Creating a Children's Product That is "Magic"

I just got back from a great three day “Dust or Magic” conference run by Warren Buckleitner for people who create children’s technology products. (The title is a quote from a 17th century philosopher named Matsuo Basho: “An idea can turn to dust or magic, depending on the talent that rubs against it.”) Guided by Warren, about 65 of us viewed products, learned from each other, and discussed best practices to create “magic” products and learning games that use technology to improve children’s lives.

And yes, we ALL agreed that children should spend most of their time playing with other children and adults, using real things, and going outside! And we also agreed that many — perhaps the majority? — of technology toys and online media are “dust”. But, and this is an important but, many products use technology in ways that open up new opportunities for children, and let them learn and explore and play in wonderful new ways. These are the products that are “magic”!

What Makes Up a Good Childrenโ€™s Learning Product?

How can we make interactive media products — like DreamBox — “magic”? Here are some of the key ideas I walked away with:

  1. Let the child be the actor. Whenever possible, give the child control of what to do and create. Examples of this range from providing multiple choices for what to do next, to waiting for the child to indicate when its time to move ahead.
  2. Keep it simple. ‘Nuf said.
  3. Make it as open-ended as possible. Just as a blank piece of paper or a box of plain LEGOS inspires open-ended imaginative and creative play, make games that use technology as yet another open-ended tool. For example, in the world of math learning, we can create virtual manipulatives that children use and move to build numbers.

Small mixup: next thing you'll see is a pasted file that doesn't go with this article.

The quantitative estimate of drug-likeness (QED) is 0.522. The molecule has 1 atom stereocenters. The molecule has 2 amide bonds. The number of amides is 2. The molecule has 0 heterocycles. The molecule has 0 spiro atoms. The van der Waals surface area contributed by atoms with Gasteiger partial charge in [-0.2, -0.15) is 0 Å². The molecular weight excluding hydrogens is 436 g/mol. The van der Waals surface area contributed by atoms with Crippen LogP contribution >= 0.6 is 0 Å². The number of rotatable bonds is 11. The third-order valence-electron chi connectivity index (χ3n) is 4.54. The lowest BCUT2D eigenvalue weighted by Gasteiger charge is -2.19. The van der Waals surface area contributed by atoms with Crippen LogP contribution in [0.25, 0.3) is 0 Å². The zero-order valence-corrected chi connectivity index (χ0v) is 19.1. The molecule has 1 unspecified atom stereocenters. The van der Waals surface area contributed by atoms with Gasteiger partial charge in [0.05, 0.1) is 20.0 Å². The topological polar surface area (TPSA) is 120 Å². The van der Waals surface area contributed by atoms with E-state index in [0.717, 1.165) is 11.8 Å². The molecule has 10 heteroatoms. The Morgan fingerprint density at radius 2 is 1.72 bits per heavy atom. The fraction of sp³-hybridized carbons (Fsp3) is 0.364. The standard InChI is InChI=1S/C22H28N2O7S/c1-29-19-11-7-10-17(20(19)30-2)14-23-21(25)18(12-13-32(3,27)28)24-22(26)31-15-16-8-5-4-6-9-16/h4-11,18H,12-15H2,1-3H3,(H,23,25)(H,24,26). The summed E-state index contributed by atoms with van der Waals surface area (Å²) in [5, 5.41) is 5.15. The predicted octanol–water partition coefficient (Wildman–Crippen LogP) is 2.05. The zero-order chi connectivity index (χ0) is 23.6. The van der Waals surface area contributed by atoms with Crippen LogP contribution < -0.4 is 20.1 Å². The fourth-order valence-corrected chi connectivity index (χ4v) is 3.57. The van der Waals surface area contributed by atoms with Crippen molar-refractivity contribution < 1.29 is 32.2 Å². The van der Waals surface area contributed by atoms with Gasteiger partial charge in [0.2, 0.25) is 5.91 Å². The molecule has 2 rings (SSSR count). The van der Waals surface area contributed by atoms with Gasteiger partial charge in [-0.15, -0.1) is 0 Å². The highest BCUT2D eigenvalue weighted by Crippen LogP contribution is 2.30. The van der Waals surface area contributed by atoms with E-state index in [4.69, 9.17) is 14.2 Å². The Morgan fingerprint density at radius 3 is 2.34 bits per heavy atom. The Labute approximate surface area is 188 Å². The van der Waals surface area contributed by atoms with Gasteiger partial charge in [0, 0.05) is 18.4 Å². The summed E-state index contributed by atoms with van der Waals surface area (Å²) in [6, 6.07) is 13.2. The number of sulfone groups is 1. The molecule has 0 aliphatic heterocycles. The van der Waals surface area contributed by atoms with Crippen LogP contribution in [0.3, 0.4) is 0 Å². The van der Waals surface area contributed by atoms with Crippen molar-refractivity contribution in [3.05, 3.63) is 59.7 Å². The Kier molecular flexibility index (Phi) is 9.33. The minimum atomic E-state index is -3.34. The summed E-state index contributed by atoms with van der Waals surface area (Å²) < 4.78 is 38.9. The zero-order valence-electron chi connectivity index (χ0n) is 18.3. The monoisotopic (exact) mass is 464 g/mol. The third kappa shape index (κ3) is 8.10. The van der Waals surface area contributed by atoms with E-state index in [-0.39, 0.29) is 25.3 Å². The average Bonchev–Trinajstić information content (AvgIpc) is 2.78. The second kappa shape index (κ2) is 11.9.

• I also share this seemingly contradictory view that children (and people in general) should spend most of their time playing with other children and adults, using real things, and going outside, while also strongly believing in the importance and potential for technology (games in particular) to change the world for the better. This can lead to some interesting ways of looking at things. :p

    But anyway. Your three guidelines there match the conclusions I drew after getting some opinions on What Made Line Rider So Popular on the MochiAds forums. The consensus there was pretty much that it is the *simplicity* and *endless possibilities* that made it work so well. These are different than the guidelines I’ve accumulated for making a game viral, or fun in a game-like sense, but these all are certainly not mutually exclusive. ๐Ÿ™‚

    Simplicity means that you can immediately start doing things and interacting, because the interface and “what you’re supposed to do” are obvious and easily grasped. The trick is that it must also be fun interaction, juicy, immersive, or satisfying. Also, the endless possibilities must be interesting.

    When it comes to games, “letting the player be the actor” is generally taken for granted, so I’d say these three are pretty well aligned. Though I suspect that the average Flash game doesn’t do as good a job of letting the player drive the experience as it could. ๐Ÿ˜‰ flOw and Line Rider being two notable exceptions.

    So, thanks for that first one. I’d say the set is finally complete in my mind! Three is a good number.

    [wow that was a long comment…]

  • Thanks for your thoughts. I completely agree that Line Rider is a wonderful, open-ended game!

  • You’re welcome! ๐Ÿ˜€ Now the real question is, how do we make a wonderful, open-ended game about math instead of about gravity and momentum and slopes? It seems to me like it might have to do with logic and proof-building, but I’m not sure… :p